1. Katarina
    Katarina says:

    Honest question: You used the word “scary” twice in the past paragraph and the article is about “minefields”. Can you explain what is scary to you (in terms of your comments in the last paragraph) and how is there a minefield metaphor here? Is it fear that you are shortchanging your kids from the chance to be …..what, exactly?

    I think many people are thrilled to just have breakfast on the table…and children there to eat it…

    Reply
    • Penelope Trunk
      Penelope Trunk says:

      That’s a fair question. First of all, I am terrified of being a bad parent in a way that normal people are not; I was removed from my parents due to abuse so I have a terrible model for normal and I always have to be careful. So scary for me is maybe not universal. Or even normal.

      That said, it’s scary to me to miss something really big. For example I spent way too much time worrying about academics and video games when my kids were little. I should have focused on life skills like meditation, conversation, the discipline of waking up and going to bed at the same time.

      So I try to look now at what I might be missing. I’ve found that as parents we spend a lot of time looking at stuff that is on our radar and the stuff we are missing is such a big miss because it wasn’t even part of our thought process. I’m fascinating by the stuff that isn’t on our radar that has enormous impact. And it scares me to miss it.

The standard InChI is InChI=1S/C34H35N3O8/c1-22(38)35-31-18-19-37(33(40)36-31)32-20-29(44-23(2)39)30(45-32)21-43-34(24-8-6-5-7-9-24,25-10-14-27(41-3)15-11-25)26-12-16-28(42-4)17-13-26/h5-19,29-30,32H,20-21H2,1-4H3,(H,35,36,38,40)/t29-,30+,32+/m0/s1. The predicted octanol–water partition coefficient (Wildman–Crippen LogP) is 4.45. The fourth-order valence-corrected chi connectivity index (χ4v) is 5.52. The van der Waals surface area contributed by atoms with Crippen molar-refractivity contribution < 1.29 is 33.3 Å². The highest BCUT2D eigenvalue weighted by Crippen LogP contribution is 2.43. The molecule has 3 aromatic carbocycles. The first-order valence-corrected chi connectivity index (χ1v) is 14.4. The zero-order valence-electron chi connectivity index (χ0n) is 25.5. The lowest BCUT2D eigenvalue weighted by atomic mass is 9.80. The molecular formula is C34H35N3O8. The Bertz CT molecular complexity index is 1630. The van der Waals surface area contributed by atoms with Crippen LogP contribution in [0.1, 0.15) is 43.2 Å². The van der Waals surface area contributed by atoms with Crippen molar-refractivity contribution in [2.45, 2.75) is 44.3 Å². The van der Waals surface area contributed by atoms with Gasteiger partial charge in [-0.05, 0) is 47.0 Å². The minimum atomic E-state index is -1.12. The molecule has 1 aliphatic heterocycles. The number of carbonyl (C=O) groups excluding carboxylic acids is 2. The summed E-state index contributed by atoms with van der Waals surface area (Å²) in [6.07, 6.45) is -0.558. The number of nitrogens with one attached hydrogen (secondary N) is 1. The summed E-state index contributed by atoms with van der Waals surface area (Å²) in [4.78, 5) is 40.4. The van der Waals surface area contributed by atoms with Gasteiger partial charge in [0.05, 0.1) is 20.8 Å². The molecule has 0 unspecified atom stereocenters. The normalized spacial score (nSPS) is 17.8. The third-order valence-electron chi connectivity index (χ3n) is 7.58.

I guess it scares me because I only get one shot at raising kids. It’s my life. I want to do it well. I want to live with my eyes open. But, if I’m being really honest, I just should work on living with my heart open.

      Thank you for asking a question that is important for me to answer for myself.

      Penelope

      Reply
      • Katarina
        Katarina says:

        Just an observation from a total stranger who is completely unqualified to say this, but having read your blog for a long time, I am convinced that your sons are very grateful for all you do and have tried to do for them and they appreciate the opportunity to have autonomy of spirit most of all.

        Reply
  2. Vic
    Vic says:

    Full breakfast effect here. Both parents in academia. Both my brother and I followed the same path. Until I branched out to corporate world to have a more stable life.

    I love it. But interestingly, years after, I still feel cognitive dissonance. Since a kid I’ve imagined myself at a university or a research center. So it requires a lot of… I don’t know, story telling to make sense of it? Conversations with my family also highlights it: they don’t understand what i’m doing, what my challenges are, what my success/failures mean. So, in a way, the effect is still there in adulthood.

    I tell myself that feeling slightly uncomfortable is a sign of carving one’s own path. It’s breakfast effect detox.

    Reply